There seems to be a trend emerging of Chinese funded movies taking well-established movies and making them bigger. Earlier this year we had Skyscraper which was basically giant Die Hard, and now we have The Meg which is basically giant Jaws.
There have been very few in the way of decent shark movies lately. Thanks to The Asylum and their godawful Sharknado and Mega Shark outings, bigger studios have mostly steered clear that genre for more lucrative waters. Let’s all give a whoop and a cheer then for the Chinese market, who will watch just about anything if the Transformers franchise is anything to go by.
The Meg, a Chinese-American co-production, stars Jason Statham and some other people that don’t matter, fighting a Megalodon that was awoken at the bottom of the ocean and is hungry for people meat. That’s honestly about as much setup as anyone needs, and while the film doesn’t wholly deliver it’s still a lot of fun while it’s running.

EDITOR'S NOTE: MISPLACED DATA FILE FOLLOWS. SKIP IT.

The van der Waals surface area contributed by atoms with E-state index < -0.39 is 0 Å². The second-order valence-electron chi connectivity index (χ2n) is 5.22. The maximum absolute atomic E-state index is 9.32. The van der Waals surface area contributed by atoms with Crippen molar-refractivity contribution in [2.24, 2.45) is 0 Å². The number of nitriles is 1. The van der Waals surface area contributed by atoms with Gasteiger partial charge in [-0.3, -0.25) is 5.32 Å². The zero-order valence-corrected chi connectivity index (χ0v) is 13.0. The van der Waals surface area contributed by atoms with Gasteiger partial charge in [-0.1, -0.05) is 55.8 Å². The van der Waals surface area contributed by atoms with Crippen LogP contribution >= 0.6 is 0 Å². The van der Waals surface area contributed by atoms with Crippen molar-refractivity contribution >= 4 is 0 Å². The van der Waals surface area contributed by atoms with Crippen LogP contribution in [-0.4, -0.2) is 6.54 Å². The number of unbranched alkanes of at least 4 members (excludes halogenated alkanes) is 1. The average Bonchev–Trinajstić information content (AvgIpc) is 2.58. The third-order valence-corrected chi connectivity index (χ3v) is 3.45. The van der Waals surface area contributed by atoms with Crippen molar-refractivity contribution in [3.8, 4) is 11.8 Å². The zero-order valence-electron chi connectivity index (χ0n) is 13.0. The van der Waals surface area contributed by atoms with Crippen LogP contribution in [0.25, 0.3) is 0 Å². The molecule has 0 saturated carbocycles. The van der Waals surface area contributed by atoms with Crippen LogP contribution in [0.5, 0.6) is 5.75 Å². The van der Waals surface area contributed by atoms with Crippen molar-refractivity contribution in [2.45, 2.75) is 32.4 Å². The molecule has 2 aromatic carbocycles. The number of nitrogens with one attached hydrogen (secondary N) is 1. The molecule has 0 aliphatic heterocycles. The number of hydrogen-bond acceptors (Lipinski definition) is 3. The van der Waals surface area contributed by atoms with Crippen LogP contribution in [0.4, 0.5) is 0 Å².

A lot of this is down to Jason Statham, who looks like he’s having the time of his life here. Frustratingly he seems to be the only one aware of the film he’s in, as everyone else either takes it a bit too seriously or simply doesn’t have the chops to get away with being tongue-in-cheek towards the material (looking at you, Ruby Rose).
You know what, let’s actually all take a moment to recognise the joy that the Stath has brought to audiences all over the world. From The Transporter to Spy, via those weird “You Are Not a Salmon” Kit-Kat adverts, he’s allowed us to laugh with his style of action movies, rather than at them. Kudos to you, Mr Statham.
On another slight tangent, I for one am a little bit delighted that we’re getting proper genre films now because China are finally watching movies from the West. Sure they’re a bit rubbish at the moment, but as long as Asian markets are clamouring to see these movies we’ll hopefully continue to get something a bit different to the standard studio fare of recent years.
For now though we’ve got The Meg to keep us company. Again it’s fun while it lasts, though it probably has more of a life on Netflix than the big screen. It’s big and dumb, but I’m glad that a film about a giant shark had such a wide opening.